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Author Topic: Compressors - In's and Out's, When's and Why's?  (Read 6173 times)

g'bye, Dick Rees

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Re: Compressors - In's and Out's, When's and Why's?
« Reply #10 on: April 27, 2011, 10:45:04 am »

....i have a couple female vocalist that have amazing range, they can distort some lower end dynamic and condenser mics (SM58, EV N/D267 and EV PL84) with no problem with out the preamp on the console clipping...........  Their compressors are set at ratio of 3.5 and a threshold of about -10, I also give them a little make up gain from the compressor for their soft moments to keep preamp gain low to keep from clipping it.  these setting work well for us, keeps good dynamics and also keeps things under control.

Mike.....

Something is a bit off in your statements here.  You say that these gals are "distorting the mics" , that the pre is "not clipping" and then go on to imply that compressing the signal solves the problem.  If it was actually the mics distorting as you say, then nothing further down the chain (compression or anything else) would remove the distortion.

So I submit to you that it is not the mics that are distorting, but something further down the chain.  By applying compression and then using make up gain you are (as you stated) able to run the channel pre a bit cooler.  So it would appear that although you first say that the pre was not "clipping" there is a good chance that there was some distortion there. 

Another point at which you may have been overloading something would be if you had them routed through a group and you were tickling the summing amp a little hard.

Let the mics off the hook and look at these other points in your signal path.
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Mike Harper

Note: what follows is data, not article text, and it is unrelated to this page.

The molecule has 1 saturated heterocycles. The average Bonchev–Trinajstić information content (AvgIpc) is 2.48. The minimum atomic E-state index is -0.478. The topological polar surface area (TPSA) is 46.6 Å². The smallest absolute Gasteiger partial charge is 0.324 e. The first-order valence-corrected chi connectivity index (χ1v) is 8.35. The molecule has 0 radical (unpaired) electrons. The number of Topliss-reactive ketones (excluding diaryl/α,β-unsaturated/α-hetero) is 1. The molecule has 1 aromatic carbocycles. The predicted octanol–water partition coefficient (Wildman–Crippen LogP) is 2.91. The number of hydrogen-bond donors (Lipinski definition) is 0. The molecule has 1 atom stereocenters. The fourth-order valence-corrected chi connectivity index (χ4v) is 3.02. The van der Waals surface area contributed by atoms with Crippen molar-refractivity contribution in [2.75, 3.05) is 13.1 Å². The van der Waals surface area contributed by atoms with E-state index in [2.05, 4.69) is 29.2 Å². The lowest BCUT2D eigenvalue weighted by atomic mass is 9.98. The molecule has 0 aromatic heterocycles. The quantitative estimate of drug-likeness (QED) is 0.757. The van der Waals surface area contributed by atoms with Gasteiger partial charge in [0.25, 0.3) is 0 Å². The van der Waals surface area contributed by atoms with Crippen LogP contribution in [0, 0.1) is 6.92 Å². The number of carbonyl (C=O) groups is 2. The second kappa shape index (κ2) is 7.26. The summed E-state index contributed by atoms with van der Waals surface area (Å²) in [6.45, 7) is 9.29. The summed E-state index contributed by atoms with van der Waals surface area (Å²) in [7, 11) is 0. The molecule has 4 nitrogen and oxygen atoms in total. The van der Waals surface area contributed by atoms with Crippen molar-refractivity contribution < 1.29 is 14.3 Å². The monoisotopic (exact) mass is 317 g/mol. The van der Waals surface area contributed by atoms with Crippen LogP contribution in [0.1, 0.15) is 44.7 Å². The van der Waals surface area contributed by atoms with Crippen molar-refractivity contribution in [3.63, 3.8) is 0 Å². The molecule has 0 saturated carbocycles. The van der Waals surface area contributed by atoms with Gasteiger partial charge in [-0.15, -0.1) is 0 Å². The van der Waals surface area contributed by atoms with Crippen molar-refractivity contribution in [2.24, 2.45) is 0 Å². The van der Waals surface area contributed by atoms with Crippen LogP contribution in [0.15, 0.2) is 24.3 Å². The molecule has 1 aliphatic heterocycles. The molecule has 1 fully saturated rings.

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Re: Compressors - In's and Out's, When's and Why's?
« Reply #11 on: April 27, 2011, 12:55:20 pm »

Mike.....

Something is a bit off in your statements here.  You say that these gals are "distorting the mics" , that the pre is "not clipping" and then go on to imply that compressing the signal solves the problem.  If it was actually the mics distorting as you say, then nothing further down the chain (compression or anything else) would remove the distortion.

So I submit to you that it is not the mics that are distorting, but something further down the chain.  By applying compression and then using make up gain you are (as you stated) able to run the channel pre a bit cooler.  So it would appear that although you first say that the pre was not "clipping" there is a good chance that there was some distortion there. 

Another point at which you may have been overloading something would be if you had them routed through a group and you were tickling the summing amp a little hard.

Let the mics off the hook and look at these other points in your signal path.

Sorry for the confusion.  They would distort the mics before we added the compressors to the system, we replaced the EV N/D267 mics, with EV N/D767s and RE510s still with no compression at the time and that remedied the distortion.  Later on we added the compression.  hope that makes more sense.
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g'bye, Dick Rees

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Re: Compressors - In's and Out's, When's and Why's?
« Reply #12 on: April 27, 2011, 01:14:17 pm »

Mike.....

Something is a bit off in your statements here.  You say that these gals are "distorting the mics" , that the pre is "not clipping" and then go on to imply that compressing the signal solves the problem.  If it was actually the mics distorting as you say, then nothing further down the chain (compression or anything else) would remove the distortion.